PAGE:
Revolution Manana: Carlos Fuentes and the revolutionary potential in law and politics.

AuthorNormey, Rob
PositionColumns: Law & Literature

For me, Carlos Fuentes (1928-2012) remains one of the great writers of the Latin American Boom. He combined his talents as an imaginative novelist and short story writer with an unwavering dedication to participation in the major political and social debates of his time. He operated as a leading public intellectual and cultural ambassador for Mexico, while spending considerable time teaching in the U.S.A. He was perfectly bilingual and indeed bicultural in his vast knowledge of literature, history and film. Fuentes attended the School of Philosophy and Letters and the Law School in Mexico City. He was greatly influenced by his professors and their idealistic sense of the possibility of using international law and human rights norms to advance a progressive form of politics.

I have long been fascinated by Mexico and its often violent but also hopeful history, particularly its revolutionary heritage. I first travelled there in the early 1980s and was overwhelmed by the strange, vibrant and dynamic country I travelled through by bus (often putting the hammock I acquired in Merida to good use). On those long bus journeys, I was quick to pull out the novels of Fuentes as my foremost guide to the history of the ancient land which had so remarkably maintained its traditions in the challenging transition to modernity and 20th century economic development.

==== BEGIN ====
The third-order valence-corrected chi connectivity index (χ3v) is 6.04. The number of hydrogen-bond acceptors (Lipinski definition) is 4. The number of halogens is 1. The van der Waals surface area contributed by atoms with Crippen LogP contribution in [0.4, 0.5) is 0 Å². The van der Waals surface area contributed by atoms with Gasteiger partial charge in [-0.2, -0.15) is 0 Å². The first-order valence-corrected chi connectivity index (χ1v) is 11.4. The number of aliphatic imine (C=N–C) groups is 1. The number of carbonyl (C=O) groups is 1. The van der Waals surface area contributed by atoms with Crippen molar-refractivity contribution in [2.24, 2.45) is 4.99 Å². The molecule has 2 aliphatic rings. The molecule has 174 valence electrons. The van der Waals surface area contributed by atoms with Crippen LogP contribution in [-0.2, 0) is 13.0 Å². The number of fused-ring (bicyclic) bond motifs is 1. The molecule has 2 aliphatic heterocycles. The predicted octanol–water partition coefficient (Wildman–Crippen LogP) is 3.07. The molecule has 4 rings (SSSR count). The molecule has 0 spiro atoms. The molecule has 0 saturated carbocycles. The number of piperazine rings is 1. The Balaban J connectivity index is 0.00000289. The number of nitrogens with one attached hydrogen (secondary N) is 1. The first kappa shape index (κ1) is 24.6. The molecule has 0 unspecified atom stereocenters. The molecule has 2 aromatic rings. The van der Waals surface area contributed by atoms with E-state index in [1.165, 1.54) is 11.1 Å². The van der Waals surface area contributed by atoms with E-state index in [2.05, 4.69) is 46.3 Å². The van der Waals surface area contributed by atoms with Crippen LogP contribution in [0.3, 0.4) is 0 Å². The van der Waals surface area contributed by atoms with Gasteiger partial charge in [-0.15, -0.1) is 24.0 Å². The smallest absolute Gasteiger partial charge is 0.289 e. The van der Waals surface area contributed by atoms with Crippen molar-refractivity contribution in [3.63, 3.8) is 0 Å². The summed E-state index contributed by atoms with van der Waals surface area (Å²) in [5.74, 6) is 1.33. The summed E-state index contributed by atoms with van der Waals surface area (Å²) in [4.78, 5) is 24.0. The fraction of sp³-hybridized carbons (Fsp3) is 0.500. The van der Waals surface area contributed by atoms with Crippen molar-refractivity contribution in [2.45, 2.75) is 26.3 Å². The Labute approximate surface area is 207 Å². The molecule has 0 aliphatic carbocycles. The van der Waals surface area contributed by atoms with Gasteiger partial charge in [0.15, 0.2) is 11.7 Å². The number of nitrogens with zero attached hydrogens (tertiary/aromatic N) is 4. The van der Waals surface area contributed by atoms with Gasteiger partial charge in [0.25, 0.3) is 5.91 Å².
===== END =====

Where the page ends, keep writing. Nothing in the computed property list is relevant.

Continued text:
The Death of Artemio Cruz

This novel remains for me the most insightful account of the cultural meaning of the Mexican Revolution that began in 1910 and unfolded over two chaotic decades. Fuentes uses the stories of a revolutionary fighter, Cruz, to trace the development of the country and the decay of the ideals for which volunteers like Cruz, and the companions who fought alongside him, risked their lives. At the very end of his life, Cruz is haunted by the memory of having escaped a prison sentence and death while a young lawyer (who shared his cell) and a courageous indigenous guide (Tobias, "the Yaqui") met their untimely deaths. In this novel, as in other works, Fuentes affirms the valiant efforts of indigenous peoples to ensure the success of the Revolution and its commitment to greater equality.

Written in 1962, this exceptional modernist novel employs a sophisticated 12-part structure. Cruz narrates events in his life in a fractured recounting of significant turning points. These events parallel historical developments, many of which unravel the noble ideals for which Cruz supposedly...

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